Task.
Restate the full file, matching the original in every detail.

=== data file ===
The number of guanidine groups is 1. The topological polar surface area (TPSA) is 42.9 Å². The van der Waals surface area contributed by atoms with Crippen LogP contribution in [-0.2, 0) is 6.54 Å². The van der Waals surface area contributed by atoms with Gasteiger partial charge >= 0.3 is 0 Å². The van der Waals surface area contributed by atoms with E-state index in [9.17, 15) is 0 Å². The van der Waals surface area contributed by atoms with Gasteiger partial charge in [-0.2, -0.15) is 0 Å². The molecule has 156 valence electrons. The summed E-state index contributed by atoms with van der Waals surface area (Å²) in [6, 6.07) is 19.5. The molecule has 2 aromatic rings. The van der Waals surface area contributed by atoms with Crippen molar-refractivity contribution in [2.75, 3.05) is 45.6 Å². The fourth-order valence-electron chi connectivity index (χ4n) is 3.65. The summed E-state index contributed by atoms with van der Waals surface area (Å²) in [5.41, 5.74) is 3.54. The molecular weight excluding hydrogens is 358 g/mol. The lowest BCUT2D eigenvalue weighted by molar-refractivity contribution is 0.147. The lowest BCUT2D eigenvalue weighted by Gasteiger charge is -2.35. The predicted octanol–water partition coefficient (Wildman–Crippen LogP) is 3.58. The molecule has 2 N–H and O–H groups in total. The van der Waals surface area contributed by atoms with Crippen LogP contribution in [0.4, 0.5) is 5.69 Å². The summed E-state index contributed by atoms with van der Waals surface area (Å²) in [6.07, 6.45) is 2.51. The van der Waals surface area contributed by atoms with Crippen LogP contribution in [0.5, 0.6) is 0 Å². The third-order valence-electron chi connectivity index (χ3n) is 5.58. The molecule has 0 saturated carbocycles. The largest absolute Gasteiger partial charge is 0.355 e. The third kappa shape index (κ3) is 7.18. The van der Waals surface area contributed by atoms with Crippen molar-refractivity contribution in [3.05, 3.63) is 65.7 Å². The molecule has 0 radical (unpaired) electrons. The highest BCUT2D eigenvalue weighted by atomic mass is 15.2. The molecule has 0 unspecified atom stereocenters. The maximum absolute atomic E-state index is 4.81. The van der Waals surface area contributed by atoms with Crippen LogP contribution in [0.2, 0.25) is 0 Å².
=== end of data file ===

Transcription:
The number of guanidine groups is 1. The topological polar surface area (TPSA) is 42.9 Å². The van der Waals surface area contributed by atoms with Crippen LogP contribution in [-0.2, 0) is 6.54 Å². The van der Waals surface area contributed by atoms with Gasteiger partial charge >= 0.3 is 0 Å². The van der Waals surface area contributed by atoms with E-state index in [9.17, 15) is 0 Å². The van der Waals surface area contributed by atoms with Gasteiger partial charge in [-0.2, -0.15) is 0 Å². The molecule has 156 valence electrons. The summed E-state index contributed by atoms with van der Waals surface area (Å²) in [6, 6.07) is 19.5. The molecule has 2 aromatic rings. The van der Waals surface area contributed by atoms with Crippen molar-refractivity contribution in [2.75, 3.05) is 45.6 Å². The fourth-order valence-electron chi connectivity index (χ4n) is 3.65. The summed E-state index contributed by atoms with van der Waals surface area (Å²) in [5.41, 5.74) is 3.54. The molecular weight excluding hydrogens is 358 g/mol. The lowest BCUT2D eigenvalue weighted by molar-refractivity contribution is 0.147. The lowest BCUT2D eigenvalue weighted by Gasteiger charge is -2.35. The predicted octanol–water partition coefficient (Wildman–Crippen LogP) is 3.58. The molecule has 2 N–H and O–H groups in total. The van der Waals surface area contributed by atoms with Crippen LogP contribution in [0.4, 0.5) is 5.69 Å². The summed E-state index contributed by atoms with van der Waals surface area (Å²) in [6.07, 6.45) is 2.51. The van der Waals surface area contributed by atoms with Crippen LogP contribution in [0.5, 0.6) is 0 Å². The third-order valence-electron chi connectivity index (χ3n) is 5.58. The molecule has 0 saturated carbocycles. The largest absolute Gasteiger partial charge is 0.355 e. The third kappa shape index (κ3) is 7.18. The van der Waals surface area contributed by atoms with Crippen molar-refractivity contribution in [3.05, 3.63) is 65.7 Å². The molecule has 0 radical (unpaired) electrons. The highest BCUT2D eigenvalue weighted by atomic mass is 15.2. The molecule has 0 unspecified atom stereocenters. The maximum absolute atomic E-state index is 4.81. The van der Waals surface area contributed by atoms with Crippen LogP contribution in [0.2, 0.25) is 0 Å².